This is a dilemma that I have been facing at Panera Bread. Iced coffee is not on our menu, but people order it anyway. At first, I thought this meant putting the cold coffee base mix that we use for our blended drinks in a cup with ice (and not blending it). When Whitney made it, she put espresso in a cup with ice and filled it the rest of the way with milk. But when I made this version of iced coffee for a customer, they were very confused when I asked if they wanted skim or 2%...they expected drip coffee with ice. I can't win.
At Panera, they have a sign up saying that they donate their leftover baked goods to food shelters at the end of the night (since they never sell day-old stuff). This is not quite true, at least at the location I'm working at. It would be more accurate to say that we are willing to donate all our baked goods to food shelters and other non-profits; however, those groups have to come and pick them up, and here the YMCA people only come by on Sunday and Monday. Thus, the other days that I work the night shift I have a huge moral quandary.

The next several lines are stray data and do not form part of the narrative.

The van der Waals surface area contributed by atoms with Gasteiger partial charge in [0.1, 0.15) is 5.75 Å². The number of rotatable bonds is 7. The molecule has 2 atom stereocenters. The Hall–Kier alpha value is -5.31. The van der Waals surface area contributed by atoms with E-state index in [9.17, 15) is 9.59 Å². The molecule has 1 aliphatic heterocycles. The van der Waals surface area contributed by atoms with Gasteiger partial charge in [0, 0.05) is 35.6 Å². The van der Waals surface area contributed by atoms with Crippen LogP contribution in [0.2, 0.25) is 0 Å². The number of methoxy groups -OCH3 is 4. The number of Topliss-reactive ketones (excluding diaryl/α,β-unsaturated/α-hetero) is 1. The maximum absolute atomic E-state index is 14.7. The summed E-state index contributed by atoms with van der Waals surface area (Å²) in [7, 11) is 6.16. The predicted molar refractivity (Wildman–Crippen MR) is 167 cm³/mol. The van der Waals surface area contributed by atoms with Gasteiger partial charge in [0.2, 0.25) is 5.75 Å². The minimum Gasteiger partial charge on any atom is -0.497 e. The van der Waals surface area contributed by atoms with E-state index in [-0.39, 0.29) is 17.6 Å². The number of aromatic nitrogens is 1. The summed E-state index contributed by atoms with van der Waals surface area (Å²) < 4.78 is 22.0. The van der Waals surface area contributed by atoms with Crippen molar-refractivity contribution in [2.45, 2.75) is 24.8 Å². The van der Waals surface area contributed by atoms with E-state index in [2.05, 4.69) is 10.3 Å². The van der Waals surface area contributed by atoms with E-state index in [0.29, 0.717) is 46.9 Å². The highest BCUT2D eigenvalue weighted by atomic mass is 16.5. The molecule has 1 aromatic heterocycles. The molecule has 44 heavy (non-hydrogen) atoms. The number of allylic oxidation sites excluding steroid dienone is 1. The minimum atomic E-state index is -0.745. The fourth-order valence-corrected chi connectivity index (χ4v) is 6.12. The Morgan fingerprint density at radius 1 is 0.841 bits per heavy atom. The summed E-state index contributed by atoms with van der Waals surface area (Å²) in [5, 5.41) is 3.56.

On the one hand, while we are allowed to take home whatever we want at the end of the night, I want to limit my takings so I don't turn into a blubberous manatee. On the other hand, something seems seriously ethically wrong with throwing piles and piles of bread loaves, bagels, and pastries into a dumpster. (Especially having read the dumpster-diving sections in 'Evasion'.) The other cashiers and I take a single bite out of the scones we haven't tried yet, then toss them in the trash bag with the rest of the buttery goodness/newly-minted trash. Tasty, but so so decadent. When I discovered an untouched, glistening brownie round on the shelf tonight, I broke. I just could not throw it away.
So now there's a huge chocolate-frosted brownie in my kitchen, along with a baguette, loaf of white whole wheat, asiago cheese focaccia, and a couple pastries. God help me.